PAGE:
In the 1920s, Kenneth Lynch & Sons, a company dedicated to fine ironwork and stonework, was chosen to refurbish a needy Statue of Liberty. Lynch also hammered out the complicated rounded eagle heads atop New York’s Chrysler Building. The Connecticut company continues that tradition of masterful workmanship with serious attention to garden furnishings and structures. From the company’s Estate Elements collection, this very simple, very elegant cast-stone obelisk sits atop four spheres on a pedestal and comes in three sizes, 58, 72 and 84 inches tall (and about 700 pounds in weight!), priced from about $1,650 to about $2,800. As messages go, this is probably as far away from a laughing 7-foot frog as one can get.

RIGHT: A more contemporary, easy-breezy take on the great outdoors is this Orb Garden Sculpture from Grandin Road. Made of pre-weathered solid iron, it’s just over 30 inches in diameter and is on sale for $79.20.

 

Sometimes the best outdoor statement is simply gorgeous plants.

LEFT: Mary Ellen Kirkendall, who has 1,200 Pinterest followers, pinned this extravagant container, pointing out that such an arrangement can of course be done at a smaller scale. It’s worth noting that the container follows the successful “rule of three” for container planting: something tall and dramatic in the center, lush foliage around the middle and ample vines or trailing plants dripping off the side.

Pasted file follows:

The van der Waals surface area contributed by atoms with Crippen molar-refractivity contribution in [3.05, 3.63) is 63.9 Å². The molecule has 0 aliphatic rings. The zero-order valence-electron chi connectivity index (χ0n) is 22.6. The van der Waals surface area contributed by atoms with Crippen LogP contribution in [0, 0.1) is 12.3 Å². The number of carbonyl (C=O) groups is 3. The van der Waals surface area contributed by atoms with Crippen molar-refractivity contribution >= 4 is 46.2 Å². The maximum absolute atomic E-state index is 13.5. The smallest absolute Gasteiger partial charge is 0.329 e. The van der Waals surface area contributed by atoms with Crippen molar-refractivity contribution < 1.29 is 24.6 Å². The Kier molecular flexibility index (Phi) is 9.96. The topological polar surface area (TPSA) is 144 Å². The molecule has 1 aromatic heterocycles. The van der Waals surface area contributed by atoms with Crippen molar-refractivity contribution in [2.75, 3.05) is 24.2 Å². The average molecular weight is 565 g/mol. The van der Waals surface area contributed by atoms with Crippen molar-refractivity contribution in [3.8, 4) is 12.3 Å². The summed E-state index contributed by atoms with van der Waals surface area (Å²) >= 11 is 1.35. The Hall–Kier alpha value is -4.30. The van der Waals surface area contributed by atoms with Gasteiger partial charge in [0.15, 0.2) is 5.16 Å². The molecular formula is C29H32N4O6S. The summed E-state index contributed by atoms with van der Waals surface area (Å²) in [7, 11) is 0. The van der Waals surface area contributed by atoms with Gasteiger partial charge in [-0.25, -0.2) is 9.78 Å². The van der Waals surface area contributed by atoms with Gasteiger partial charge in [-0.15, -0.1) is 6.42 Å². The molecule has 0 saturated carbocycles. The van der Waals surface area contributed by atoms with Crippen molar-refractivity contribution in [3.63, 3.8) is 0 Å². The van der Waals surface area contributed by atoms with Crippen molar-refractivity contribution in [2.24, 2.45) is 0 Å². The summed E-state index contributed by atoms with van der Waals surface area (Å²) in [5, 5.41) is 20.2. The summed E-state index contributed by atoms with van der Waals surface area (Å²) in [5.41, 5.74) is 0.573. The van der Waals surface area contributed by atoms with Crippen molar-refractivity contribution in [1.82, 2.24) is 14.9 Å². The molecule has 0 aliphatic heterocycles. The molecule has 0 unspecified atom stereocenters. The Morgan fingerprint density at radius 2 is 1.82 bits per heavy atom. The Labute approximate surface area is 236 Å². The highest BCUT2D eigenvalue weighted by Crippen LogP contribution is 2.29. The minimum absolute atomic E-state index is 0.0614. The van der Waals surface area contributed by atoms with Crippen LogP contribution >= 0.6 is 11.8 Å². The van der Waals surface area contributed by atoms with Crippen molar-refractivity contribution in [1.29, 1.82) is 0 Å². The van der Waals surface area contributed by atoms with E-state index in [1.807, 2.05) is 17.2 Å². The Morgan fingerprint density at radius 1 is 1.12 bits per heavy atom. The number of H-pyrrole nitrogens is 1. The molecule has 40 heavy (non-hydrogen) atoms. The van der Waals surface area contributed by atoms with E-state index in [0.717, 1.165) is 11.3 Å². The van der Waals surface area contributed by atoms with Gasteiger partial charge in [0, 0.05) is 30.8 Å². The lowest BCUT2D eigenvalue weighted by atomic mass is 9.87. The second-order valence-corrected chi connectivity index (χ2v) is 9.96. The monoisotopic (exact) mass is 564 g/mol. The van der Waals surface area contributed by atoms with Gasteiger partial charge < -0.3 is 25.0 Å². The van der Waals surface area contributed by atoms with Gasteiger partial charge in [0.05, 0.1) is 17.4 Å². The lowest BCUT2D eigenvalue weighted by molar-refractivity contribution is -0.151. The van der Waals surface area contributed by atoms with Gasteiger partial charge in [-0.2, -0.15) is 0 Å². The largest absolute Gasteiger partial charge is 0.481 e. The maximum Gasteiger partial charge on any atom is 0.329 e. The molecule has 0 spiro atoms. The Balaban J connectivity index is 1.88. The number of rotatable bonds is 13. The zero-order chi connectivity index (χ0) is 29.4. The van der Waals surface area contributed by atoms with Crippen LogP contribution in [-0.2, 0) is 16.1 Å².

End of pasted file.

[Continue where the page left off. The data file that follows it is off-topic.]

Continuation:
RIGHT: When my sister and brother-in-law bought their current house more than 40 years ago, the Queen Anne Victorian came complete with lovely irises. But Pat divided and transplanted some of them a few years ago to a new spot, along the pool fence, where they glory in full sun. The result is a stand of irises on steroids. It’s a bit hard to tell here, but these guys are almost 4 feet tall, with some stems sporting three or four blossoms. No obelisks or statuary required to make an impressive garden statement.